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Symphony Can't Sell Early Mahler Cantata
Joshua Kosman, Chronicle Music Critic
Friday, February 16, 2001
©2001 San Francisco Chronicle
Among his other virtues, give Michael Tilson Thomas credit for persistence. He's been trying for years to get local audiences to share his high regard for Mahler's early cantata "Das klagende Lied," and he's evidently going to keep right at it.
Thomas and the San Francisco Symphony reprised this hourlong score in Davies Symphony Hall Wednesday night, on the eve of an East Coast tour in which this all-Mahler program -- along with last week's Stravinsky offerings --
will figure prominently.
Perhaps those audiences will have better luck with "Das klagende Lied." From this angle, not even the conductor's impassioned advocacy could make the piece cohere.
It may be that a listener has to love Mahler as deeply and unabashedly as Thomas does to hear this overambitious score as more than simply the first effort of a phenomenal but still undeveloped teenage genius (the score was completed shortly after Mahler's 20th birthday). There are countless dazzling moments packed into the work, yet the cumulative effect is still diffuse, even tedious.
Mahler's text recounts a gripping folktale in which one brother kills another for the chance to marry a beautiful queen. The dead brother's bones lie in the forest until a passing minstrel picks one up and turns it into a flute, and the flute sings out the dark truth at the brother's wedding feast.
This was just the sort of thing that Mahler's imagination throve on, the folklike strain that would come to fruition soon afterward in his settings of the poems from the collection "Des knaben Wunderhorn" and the symphonies he fashioned from them.
"Das klagende Lied" has something of the air of a fairy tale deftly told -- beginning with the seductive introduction, with its scene-setting misty swirls punctuated by a brassy outburst out of "Die Walkure."
Page after page thereafter bristles with engaging musical ideas and brilliant strokes of orchestration. No one but Mahler could have crafted the combination of offstage musicians with the main orchestra, the little exposed violin duets (beautifully played by Nadya Tichman and Mark Volkert), the jaunty tune as the minstrel comes strolling through the forest, or the constant piccolo filigree (Catherine Payne rose superbly to the occasion).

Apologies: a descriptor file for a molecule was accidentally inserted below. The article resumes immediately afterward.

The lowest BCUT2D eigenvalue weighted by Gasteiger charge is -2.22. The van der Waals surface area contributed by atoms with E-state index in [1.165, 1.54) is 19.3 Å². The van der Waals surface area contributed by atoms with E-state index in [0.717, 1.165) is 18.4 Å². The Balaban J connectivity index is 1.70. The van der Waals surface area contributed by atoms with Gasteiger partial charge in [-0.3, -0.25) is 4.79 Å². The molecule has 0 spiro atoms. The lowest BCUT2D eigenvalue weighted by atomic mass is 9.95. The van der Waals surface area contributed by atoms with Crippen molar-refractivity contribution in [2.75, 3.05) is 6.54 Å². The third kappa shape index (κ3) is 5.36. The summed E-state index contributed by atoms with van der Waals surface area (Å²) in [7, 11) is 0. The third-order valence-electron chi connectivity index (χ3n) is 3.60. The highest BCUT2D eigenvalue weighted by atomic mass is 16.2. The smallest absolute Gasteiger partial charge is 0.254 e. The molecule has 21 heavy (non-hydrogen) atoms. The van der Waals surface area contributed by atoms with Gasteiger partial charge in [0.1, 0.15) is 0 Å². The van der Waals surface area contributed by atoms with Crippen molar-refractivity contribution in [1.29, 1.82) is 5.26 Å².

But as magnificent as each individual moment is, the piece lurches in an ungainly manner from one to the next. The effect is like a grab bag of Mahlerian moments -- the composer's distinctive touch is always there, but a listener longs for the symphonies, when he had figured out how to impose order on his fecund inventiveness.
Just as awkward is the young Mahler's handling of his singers. The score calls for four soloists and chorus, and the narrative gets tossed around among them willy-nilly. The first three lines of text, for instance, are sung by tenor, bass and the two men together -- for no apparent reason.
The singer who carries the bulk of the piece, though -- including the flute's accusatory lament -- is the mezzo-soprano, and once again Michelle DeYoung handled the assignment with enormous vitality and aplomb. Soprano Christine Goerke brought clear, bright tone to her part, but both tenor Jon Villars and bass-baritone Clayton Brainerd sounded woofy. Vance George's Symphony Chorus offered rich, finely blended singing.
The short first half of the program was devoted to the Adagio movement from Mahler's unfinished Tenth Symphony, in an engrossing but not entirely satisfying performance. The movement got off to a strong start -- the viola section dispatched the long opening melody with beguiling ease, and the ensuing exploration of the long-breathed main theme was richly drawn -- but both conductor and orchestra allowed the intensity to ebb before the music had run its course.
SAN FRANCISCO SYMPHONY: The subscription program repeats at 8 p.m. tonight FRI and tomorrow 2/17 at Davies Symphony Hall. Tickets: $33-$85. Call (415) 864-6000 or go to www.sfsymphony.org.
E-mail Joshua Kosman at email@example.com.
©2001 San Francisco Chronicle Page C11